How to Watch NASA's Ionosphere Cloud Experiment
If you're on the east coast and see some odd-colored clouds in the sky, it's probably science's fault.
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The canisters will deploy between 4 and 5.5 minutes after launch forming blue-green and red artificial clouds. These clouds, or vapor tracers, allow scientists on the ground to visually track particle motions in space. The development of the multi-canister ampoule ejection system will allow scientists to gather information over a much larger area than previously allowed when deploying the tracers just from the main payload.
The colored clouds are actually vapor tracers used by the agency to study particle motion in space. According to NASA, the clouds could be seen anywhere from New York to North Carolina.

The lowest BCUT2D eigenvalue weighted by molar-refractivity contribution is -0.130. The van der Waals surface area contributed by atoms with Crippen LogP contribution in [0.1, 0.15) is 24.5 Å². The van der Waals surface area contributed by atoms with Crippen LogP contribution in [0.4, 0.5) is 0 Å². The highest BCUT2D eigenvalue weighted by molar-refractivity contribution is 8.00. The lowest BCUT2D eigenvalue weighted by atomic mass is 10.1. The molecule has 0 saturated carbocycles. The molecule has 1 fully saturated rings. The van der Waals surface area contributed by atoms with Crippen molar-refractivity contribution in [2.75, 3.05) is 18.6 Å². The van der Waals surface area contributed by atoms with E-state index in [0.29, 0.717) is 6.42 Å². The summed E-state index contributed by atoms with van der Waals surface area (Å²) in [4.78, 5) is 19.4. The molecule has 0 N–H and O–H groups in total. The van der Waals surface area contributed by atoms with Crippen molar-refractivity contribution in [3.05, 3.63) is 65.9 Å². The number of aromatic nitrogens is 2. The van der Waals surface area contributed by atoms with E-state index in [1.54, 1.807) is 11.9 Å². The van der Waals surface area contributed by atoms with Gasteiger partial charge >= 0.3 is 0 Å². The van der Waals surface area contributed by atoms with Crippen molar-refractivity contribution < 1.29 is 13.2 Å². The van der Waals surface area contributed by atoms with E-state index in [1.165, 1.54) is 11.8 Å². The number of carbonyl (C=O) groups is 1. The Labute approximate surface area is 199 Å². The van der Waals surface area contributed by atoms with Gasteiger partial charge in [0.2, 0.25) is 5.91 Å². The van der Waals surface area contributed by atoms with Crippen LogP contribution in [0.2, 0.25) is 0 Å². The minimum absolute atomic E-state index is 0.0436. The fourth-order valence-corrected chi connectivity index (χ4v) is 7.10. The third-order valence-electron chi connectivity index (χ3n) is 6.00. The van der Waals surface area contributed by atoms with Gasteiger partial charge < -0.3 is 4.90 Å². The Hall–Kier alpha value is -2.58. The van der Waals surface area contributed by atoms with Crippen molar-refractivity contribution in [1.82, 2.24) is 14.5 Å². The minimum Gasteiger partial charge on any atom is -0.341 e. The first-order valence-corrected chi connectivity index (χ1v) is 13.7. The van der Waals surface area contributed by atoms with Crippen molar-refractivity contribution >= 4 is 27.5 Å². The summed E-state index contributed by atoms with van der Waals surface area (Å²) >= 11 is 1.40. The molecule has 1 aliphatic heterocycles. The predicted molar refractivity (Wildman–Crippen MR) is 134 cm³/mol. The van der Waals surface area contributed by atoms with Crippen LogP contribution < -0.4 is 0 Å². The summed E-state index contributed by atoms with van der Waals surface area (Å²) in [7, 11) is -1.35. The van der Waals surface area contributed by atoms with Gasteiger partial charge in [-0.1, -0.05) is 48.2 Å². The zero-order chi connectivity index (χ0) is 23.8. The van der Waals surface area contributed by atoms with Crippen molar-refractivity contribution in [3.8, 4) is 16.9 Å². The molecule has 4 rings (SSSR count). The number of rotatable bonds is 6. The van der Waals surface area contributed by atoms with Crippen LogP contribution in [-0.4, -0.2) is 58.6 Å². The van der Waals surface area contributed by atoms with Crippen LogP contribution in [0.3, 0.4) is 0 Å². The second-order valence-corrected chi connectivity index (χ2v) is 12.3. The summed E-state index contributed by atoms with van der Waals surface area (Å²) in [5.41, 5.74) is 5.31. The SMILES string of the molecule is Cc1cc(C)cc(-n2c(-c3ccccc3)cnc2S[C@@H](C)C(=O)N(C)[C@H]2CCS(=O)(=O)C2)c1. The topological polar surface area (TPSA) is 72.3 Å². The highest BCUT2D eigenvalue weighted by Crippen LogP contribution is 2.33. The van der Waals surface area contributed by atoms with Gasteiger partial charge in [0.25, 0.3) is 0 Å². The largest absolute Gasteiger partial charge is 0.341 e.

After launching the canisters, the rocket's 670-pound payload (which won't be recovered) is set to land in the Atlantic Ocean.
Not on the east coast? NASA's got you covered. In addition to updates via Facebook and Twitter , the space agency is livestreaming the mission at 8:30pm, pairing it with a Facebook Live stream at 8:50pm. The mission's flight time is an estimated 8 minutes, so don't be late.